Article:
Repositioning a senior living community isn’t just about applying “lipstick and rouge” to an distressed property, but rather how a provider can leverage wellness to its advantage to boost occupancies.
Repositioning a community shouldn’t revolve around a “build it and they will come” mentality, says Denise Rabidoux, president and CEO of Evangelical Homes of Michigan.
EHM, a nonprofit faith-based organization, provides a full continuum of senior services ranging from affordable housing to traditional independent and assisted living, skilled nursing as well as home care and hospice.
“The truth of the matter is that repositioning goes beyond just building a physical plant and hoping customers will come,” she says. “The finished product is the services that are delivered. The physical plant is only part of the story.”
In February 2012, EHM embarked on a $4.5 million repositioning project to transform a struggling 62-bed community hospital into a short-term rehabilitation and skilled nursing facility in Saline, Michigan.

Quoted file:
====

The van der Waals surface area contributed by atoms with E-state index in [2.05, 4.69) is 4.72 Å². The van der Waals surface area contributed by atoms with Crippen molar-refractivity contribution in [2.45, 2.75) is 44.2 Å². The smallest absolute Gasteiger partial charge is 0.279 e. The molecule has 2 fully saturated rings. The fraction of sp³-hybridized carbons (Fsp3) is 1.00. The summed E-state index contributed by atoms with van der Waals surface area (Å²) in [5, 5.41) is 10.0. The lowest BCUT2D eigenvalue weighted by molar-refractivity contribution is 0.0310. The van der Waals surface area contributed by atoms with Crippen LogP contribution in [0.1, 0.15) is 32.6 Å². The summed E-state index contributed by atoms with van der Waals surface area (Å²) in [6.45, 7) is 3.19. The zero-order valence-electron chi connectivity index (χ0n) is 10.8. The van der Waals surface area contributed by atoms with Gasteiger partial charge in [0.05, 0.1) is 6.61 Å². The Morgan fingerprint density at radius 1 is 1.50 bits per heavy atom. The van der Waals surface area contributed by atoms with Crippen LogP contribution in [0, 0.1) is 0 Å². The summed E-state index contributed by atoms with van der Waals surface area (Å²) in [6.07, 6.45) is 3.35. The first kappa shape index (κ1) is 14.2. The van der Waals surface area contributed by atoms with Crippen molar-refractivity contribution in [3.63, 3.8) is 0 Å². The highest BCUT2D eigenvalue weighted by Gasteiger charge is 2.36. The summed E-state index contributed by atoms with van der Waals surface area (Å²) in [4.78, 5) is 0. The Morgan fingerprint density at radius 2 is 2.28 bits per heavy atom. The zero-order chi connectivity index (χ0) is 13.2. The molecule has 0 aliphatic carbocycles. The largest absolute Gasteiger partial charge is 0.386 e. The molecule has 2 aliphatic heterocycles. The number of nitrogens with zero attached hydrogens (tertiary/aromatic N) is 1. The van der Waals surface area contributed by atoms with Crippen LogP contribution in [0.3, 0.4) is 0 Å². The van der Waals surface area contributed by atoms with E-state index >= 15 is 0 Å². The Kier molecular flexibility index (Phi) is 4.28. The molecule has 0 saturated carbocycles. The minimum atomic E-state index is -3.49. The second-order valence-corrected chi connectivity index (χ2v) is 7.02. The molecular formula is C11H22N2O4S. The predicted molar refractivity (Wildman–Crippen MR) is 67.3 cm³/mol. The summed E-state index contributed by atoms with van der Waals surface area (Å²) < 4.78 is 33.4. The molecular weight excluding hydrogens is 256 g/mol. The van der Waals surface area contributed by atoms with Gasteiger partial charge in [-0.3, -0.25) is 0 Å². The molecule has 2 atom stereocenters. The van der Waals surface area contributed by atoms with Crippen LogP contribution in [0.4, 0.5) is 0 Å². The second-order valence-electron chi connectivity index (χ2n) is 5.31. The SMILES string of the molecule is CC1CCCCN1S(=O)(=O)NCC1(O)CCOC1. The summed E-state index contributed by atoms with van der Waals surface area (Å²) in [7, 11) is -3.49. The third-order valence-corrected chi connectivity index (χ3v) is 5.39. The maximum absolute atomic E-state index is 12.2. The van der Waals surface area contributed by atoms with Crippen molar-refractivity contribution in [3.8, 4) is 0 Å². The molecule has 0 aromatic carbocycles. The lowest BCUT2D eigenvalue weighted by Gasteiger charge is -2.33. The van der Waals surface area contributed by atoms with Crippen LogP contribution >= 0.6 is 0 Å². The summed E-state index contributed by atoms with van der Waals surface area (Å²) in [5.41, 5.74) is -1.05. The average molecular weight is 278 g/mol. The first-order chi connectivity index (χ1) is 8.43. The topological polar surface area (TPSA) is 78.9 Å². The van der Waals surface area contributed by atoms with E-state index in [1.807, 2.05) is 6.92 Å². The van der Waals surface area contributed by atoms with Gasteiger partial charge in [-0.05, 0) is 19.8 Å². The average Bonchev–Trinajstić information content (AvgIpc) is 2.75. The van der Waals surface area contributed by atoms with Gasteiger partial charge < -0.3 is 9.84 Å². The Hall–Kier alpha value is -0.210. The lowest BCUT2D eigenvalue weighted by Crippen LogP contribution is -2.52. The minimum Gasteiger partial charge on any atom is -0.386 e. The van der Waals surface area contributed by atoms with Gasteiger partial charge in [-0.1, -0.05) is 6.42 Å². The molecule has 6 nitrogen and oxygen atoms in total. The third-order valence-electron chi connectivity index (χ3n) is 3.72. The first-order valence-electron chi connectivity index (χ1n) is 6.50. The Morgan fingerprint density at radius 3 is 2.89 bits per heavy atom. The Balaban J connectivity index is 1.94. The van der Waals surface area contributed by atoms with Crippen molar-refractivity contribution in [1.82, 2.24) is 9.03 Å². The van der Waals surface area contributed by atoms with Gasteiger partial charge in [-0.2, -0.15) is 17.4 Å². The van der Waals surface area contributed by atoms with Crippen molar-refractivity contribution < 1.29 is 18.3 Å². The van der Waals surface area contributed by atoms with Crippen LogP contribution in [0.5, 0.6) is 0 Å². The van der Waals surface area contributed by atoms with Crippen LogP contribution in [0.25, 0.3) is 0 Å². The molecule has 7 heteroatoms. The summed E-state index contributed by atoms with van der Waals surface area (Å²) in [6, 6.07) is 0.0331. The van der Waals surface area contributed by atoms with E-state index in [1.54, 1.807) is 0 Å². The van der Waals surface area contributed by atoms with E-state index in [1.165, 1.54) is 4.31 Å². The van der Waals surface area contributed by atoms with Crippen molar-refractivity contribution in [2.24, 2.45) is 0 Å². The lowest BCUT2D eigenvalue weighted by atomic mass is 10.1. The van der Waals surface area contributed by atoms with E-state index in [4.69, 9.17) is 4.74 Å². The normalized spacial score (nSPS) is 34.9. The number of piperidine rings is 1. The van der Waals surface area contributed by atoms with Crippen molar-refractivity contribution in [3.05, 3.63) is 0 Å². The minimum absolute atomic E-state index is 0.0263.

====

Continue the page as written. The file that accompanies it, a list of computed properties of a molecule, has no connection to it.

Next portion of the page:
After discovering that the property’s inpatient units and acute care beds were suffering from decreases in its average daily census, EHM approached Trinity Health System, the property’s owner, and asked if it could take over the ailing space.
“It was an opportunity for us to take on some acute care space,” says Rabidoux.
With the 22,000-square-feet, EHM gutted the hospital down to the cinderblock to create its state-of-the-art rehab center, looking at new innovation in terms of the facility’s therapy equipment and offerings.
“We wanted to put our therapy program on steroids, so to speak, and make a difference in subacute care,” Rabidoux said.
The finished product of the repositioning efforts birthed The Redies Center for Rehabilitation & Healthy Living.
The facility offers 54 patient suites equipped with private showers, computer desks and wireless internet, as well as a cafe, outdoor walking paths, various fitness stations, even a saltwater aquatic therapy pool.
The Redies Center also employs 20 therapists on-site ranging from personal trainers, massage therapists and nutritionists.
Patients who come to the facility even have the opportunity to receive home care services provided by EHM—a program initiative that has produced significant reductions in length of stays compared to average statistics.
While most length of stays under Medicare Part A is approximately 45 days, says Rabidoux, EHM boasts average stays of 17-23 days directly resulting from its home- and community-based service offerings once an individual leaves The Redies Center.
“We’ve taken an approach so that is doesn’t matter where you are on the continuum, we can pour it in with health and wellness,” says Rabidoux.
Written by Jason Oliva